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THE BATTLE OF ARGINUSAE :
VICTORY AT SEA AND ITS TRAGIC AFTERMATH IN THE FINAL YEARS OF THE PELOPONNESIAN WAR
By Debra Hamel


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KILLING ERATOSTHENES:
A TRUE CRIME STORY
FROM ANCIENT ATHENS
By Debra Hamel


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READING HERODOTUS:
A GUIDED TOUR THROUGH THE WILD BOARS, DANCING SUITORS, AND CRAZY TYRANTS OF THE HISTORY
By Debra Hamel


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THE MUTILATION OF THE HERMS:
UNPACKING AN ANCIENT MYSTERY
By Debra Hamel


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TRYING NEAIRA:
THE TRUE STORY OF A COURTESAN'S SCANDALOUS LIFE IN ANCIENT GREECE
By Debra Hamel


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PRISONERS OF THE PELOPONNESIAN WAR
By Debra Hamel


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SOCRATES AT WAR:
THE MILITARY HEROICS OF AN ICONIC INTELLECTUAL
By Debra Hamel


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ANCIENT GREEKS IN DRAG:
THE LIBERATION OF THEBES AND OTHER ACTS OF HEROIC TRANSVESTISM
By Debra Hamel


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IT WAS A DARK AND STORMY TWEET:
FIVE HUNDRED 1ST LINES IN 140 CHARACTERS OR LESS
By Debra Hamel


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I've decided to stop accepting review copies. The downside of getting buried in free books is that reading increasingly becomes an obligatory act. After some seven years of blogging books, it's time for me to return to the simple pleasure of reading only the books I want to read, when I want to read them.



  
From a random review:

  

« Shawn, Allen: Wish I Could Be There | Main | Lerner, Eric: Pinkerton's Secret »

Marx, Groucho: Memoirs of a Mangy Lover

  

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Da Capo © 2002 (orig. 1963), 214 pages
3 stars

Groucho Marx's Memoirs of a Mangy Lover, originally published in 1963, is a collection of more than 25 essays loosely themed around the subject of love or, more accurately, the pursuit of sex. Groucho writes about unfaithful husbands of his acquaintance and the perks of polygamy, about a potentially amorous evening spoiled by pigeons, about an act of martyrdom that involved his courtship of the homely daughter of a Mexican cook. But there are also stories about his brothers cheating someone at cards, for example, and about the impositions of unwelcome dinner guests.

[INSET TEXT: We're not given a sense of the man behind the moustache.] Groucho doesn't open up much in these essays. We're not given a sense of the man behind the moustache. But to the extent that the author is humanized in the stories it is, well, a little strange: Groucho is such an iconic figure that I've never imagined him as flesh-and-blood human. It is surprising to think of him doing anything so banal as driving a car. The essays are interesting for this reason and because they are the product of a world that, some fifty years on, seems very foreign. Much of the book is arguably sexist, and it contains some racial references that wouldn't escape an editor's pen nowadays. More surprising are the author's casual references to trips with his brothers to brothels, as if such a thing were completely unremarkable, or his account of essentially ordering up a woman from an old acquaintance while in town:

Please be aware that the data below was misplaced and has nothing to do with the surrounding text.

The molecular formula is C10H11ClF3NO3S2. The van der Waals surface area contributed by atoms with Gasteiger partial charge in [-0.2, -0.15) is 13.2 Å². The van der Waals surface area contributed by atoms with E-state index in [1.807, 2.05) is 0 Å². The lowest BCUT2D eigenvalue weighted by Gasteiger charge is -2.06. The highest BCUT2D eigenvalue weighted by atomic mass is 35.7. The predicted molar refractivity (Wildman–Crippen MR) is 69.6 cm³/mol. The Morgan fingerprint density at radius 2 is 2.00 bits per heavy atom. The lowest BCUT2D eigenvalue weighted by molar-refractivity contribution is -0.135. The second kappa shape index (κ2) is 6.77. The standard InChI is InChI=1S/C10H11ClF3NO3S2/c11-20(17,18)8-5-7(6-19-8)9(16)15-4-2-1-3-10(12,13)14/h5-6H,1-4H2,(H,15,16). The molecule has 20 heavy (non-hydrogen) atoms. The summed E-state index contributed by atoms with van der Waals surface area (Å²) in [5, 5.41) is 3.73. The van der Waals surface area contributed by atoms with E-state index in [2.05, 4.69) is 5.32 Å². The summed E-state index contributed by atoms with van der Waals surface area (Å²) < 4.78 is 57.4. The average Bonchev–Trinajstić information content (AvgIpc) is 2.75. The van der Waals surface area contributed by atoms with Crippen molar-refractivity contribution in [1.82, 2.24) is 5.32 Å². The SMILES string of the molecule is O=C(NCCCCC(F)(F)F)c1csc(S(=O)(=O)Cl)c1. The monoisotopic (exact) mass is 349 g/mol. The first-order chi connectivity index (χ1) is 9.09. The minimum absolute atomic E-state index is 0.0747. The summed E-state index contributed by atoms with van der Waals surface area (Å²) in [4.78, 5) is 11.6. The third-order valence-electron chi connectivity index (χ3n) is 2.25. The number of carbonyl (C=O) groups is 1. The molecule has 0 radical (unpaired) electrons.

"What I was looking for was a companion--a dazzling, pulchritudinous wench who would hang on my every word and eventually obey my every command."

The essays are interesting as social history, then, but I'm afraid they're not very funny. I did laugh once, when Groucho described getting lost in Bel Air with Clare Boothe Luce, then U.S. Ambassador to Italy. A producer at Twentieth Century-Fox Studios, out walking his dog in the middle of the night, happened upon the pair while they were standing in the bushes on a street corner trying to read a street sign:

"He surveyed us for a moment, unwilling to believe his eyes, then turned and addressed his dog. 'Spyros,' he said, 'up to now I thought I'd seen everything, but if someone had told me I would ever see the United States Ambassador to Italy and Grouch Marx standing in a bush in Bel Air at two in the morning, I just wouldn't have believed it.'"

But in that case the humor lay in the situation. When Groucho tries to be funny the jokes are corny, forced, dated:

"Millions of years ago, love ran wild on this daffy globe of ours. Men were slimy creatures resembling a louse or the fellow your wife almost married. They were called amoeba--until they got money and changed their name to The First National Bank."

Did our forbears in the sixties indeed laugh at this sort of thing? I have to believe they did: this is Groucho Marx we're talking about, after all. And maybe if Groucho were on screen delivering the same lines they would be funny. But don't expect to guffaw your way through this one. Read it for the sexism and antiquated social mores instead!

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Book-blog.com reviews by Debra Hamel are licensed under a Creative Commons Attribution - Noncommercial - No Derivative Works 3.0 License (http://creativecommons.org/licenses/by-nc-nd/3.0/).

Comments

1.

Interesting review but I think I will pass on the book.




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About the blogger: Debra is the mother of two preternaturally attractive girls and the author of a number of books about ancient Greece, including Trying Neaira: The True Story of a Courtesan's Scandalous Life in Ancient Greece. She writes and blogs from her subterranean lair in North Haven, CT. Read more.

  
  
  
  
  
  
  
  






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Book-blog.com by Debra Hamel is licensed under a Creative Commons Attribution - Noncommercial - No Derivative Works 3.0 License.